Canadian National Railways 9082A, Prince Rupert, May 31, 1959. I was up in the cab of CNR 9082 showing my newfound friend Mike around, trying to take a picture of the engineer’s controls. Two fellows, one I recognized as Johnny Bateman, climbed into the cab. The older fellow I had seen around, but did not know his name.
They barely paid attention to us – some discussion going on about the traction motors. Mr. Bateman said they were going out for a few minutes, to close the fireman’s side door, and away we went. My new friend Mike was startled – having just told me “we really should not get caught up here.”
Mike was several years older me (I was 16) and a right-and-proper Englishman who was a process engineer out at the Columbia Cellulose plant at Port Edward. I was prowling around the yard with my camera and spotted him taking a photo of the 9082.
I introduced myself to him and asked him if he had even been up in the cab of one of these things, which he hadn’t, which is why we were now rumbling down the track.
While Mr. Bateman and this other fellow were fussing with this and that, I told Mike to go ahead, sit in the fireman’s seat, and fire off his 8mm camera, which he did.
Mike became a great friend of the family, my Mom bargaining him his Wednesday night dinners tutoring my younger sister and I in math. As the tides of life ebb and flow, Mike ended up back in England on a family emergency, and never returned to the Colonies.
But we have been great phone friends over these many years – and when a lady friend and I were in England in 1999, Mike and I went out for dinner, and finished a bottle of fine Australian wine.
A few months ago, I got an email from a reader asking me if I knew the engine numbers of a Canadian National Railways freight train that hit a rock slide, tumbling 100 feet or so down an embankment, killing the engineer and conductor. Two GP-9’s ended up blocking Highway 16 just east of Terrace, BC.
For years I carried the front page account, with photos of the engines, as printed in the Prince Rupert Daily News. As part of this ongoing downsizing campaign, I’ve been tossing stuff out, and that article went to the dump, mere weeks before I was contacted.
I had tried to make a .pdf file of the article, but the Prince Rupert Daily News had a screen dot resolution on their press numbering in the low 50’s it seemed. There was just no making a copy of it worth a damn.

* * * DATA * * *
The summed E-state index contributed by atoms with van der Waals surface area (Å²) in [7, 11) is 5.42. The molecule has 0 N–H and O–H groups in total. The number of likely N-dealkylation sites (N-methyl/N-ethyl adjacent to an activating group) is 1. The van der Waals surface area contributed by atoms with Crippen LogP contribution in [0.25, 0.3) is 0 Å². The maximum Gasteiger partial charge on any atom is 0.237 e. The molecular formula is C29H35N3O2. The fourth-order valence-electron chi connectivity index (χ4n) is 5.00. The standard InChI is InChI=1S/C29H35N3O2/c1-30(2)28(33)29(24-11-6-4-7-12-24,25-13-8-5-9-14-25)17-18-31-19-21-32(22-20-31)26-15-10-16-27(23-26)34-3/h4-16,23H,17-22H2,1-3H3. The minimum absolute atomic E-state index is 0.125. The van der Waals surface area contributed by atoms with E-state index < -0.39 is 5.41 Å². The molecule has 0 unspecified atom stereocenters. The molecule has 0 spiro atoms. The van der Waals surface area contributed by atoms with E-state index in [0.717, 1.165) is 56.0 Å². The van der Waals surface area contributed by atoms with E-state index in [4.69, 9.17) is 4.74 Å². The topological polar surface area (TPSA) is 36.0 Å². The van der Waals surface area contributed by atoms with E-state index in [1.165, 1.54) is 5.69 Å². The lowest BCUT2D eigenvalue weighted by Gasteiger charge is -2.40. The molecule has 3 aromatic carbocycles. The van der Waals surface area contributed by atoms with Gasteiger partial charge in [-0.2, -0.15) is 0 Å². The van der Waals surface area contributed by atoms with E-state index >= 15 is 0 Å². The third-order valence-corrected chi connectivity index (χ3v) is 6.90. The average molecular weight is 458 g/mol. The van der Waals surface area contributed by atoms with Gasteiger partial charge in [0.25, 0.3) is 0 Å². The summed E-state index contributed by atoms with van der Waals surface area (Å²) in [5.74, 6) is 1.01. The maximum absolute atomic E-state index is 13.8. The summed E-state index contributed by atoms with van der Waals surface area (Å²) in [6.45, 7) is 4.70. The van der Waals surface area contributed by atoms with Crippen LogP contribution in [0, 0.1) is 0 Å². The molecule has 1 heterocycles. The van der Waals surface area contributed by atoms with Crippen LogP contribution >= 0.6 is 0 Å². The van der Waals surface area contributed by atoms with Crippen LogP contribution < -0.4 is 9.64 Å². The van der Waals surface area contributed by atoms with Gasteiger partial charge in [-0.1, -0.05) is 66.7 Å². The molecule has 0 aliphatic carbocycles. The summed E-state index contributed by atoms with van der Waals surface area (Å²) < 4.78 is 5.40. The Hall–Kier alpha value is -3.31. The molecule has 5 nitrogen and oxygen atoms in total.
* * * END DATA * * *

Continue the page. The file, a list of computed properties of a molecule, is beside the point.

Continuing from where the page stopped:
I did contact the Terrace newspaper, but their files did not go back that far, and so the Internet search went into my cold files. And I was not able to help that fellow out. So much for downsizing.
A few weeks ago, I got the bug to Google “Canadian National train wrecks,” and determined to check each page from one end of the search file to the other. After a few dozen pages, I ran into an obscure entry “trainwreck of 78." Of course, it was not the train wreck I was searching for, but I thought the site might have links to other train wrecks.
This is what I found.
The site has a lot of CNR history in my time frame, and is dedicated to the memory of an engineer by the name of Bateman, killed when a slide hit his locomotive. As I was reading this site, the hairs on my arms literally began standing up. Bateman. Bateman. I knew a Bateman in Prince Rupert!
I scanned the negs and sent them off a few days ago, asking the site owner, Ken Bateman, if there was a connection between him and my photos taken in early 1959.
Soon enough, I got a reply “That’s my Uncle!”
And so one of my many adventures has come full circle. And more important, I’ve connected with Ken Bateman, and been able to provide him with pictures of his “Uncle John” which, I am certain, will enrich his experience. And Mike? Well, we have been chatting on the phone once or twice a month for years. I just talked to him the other day.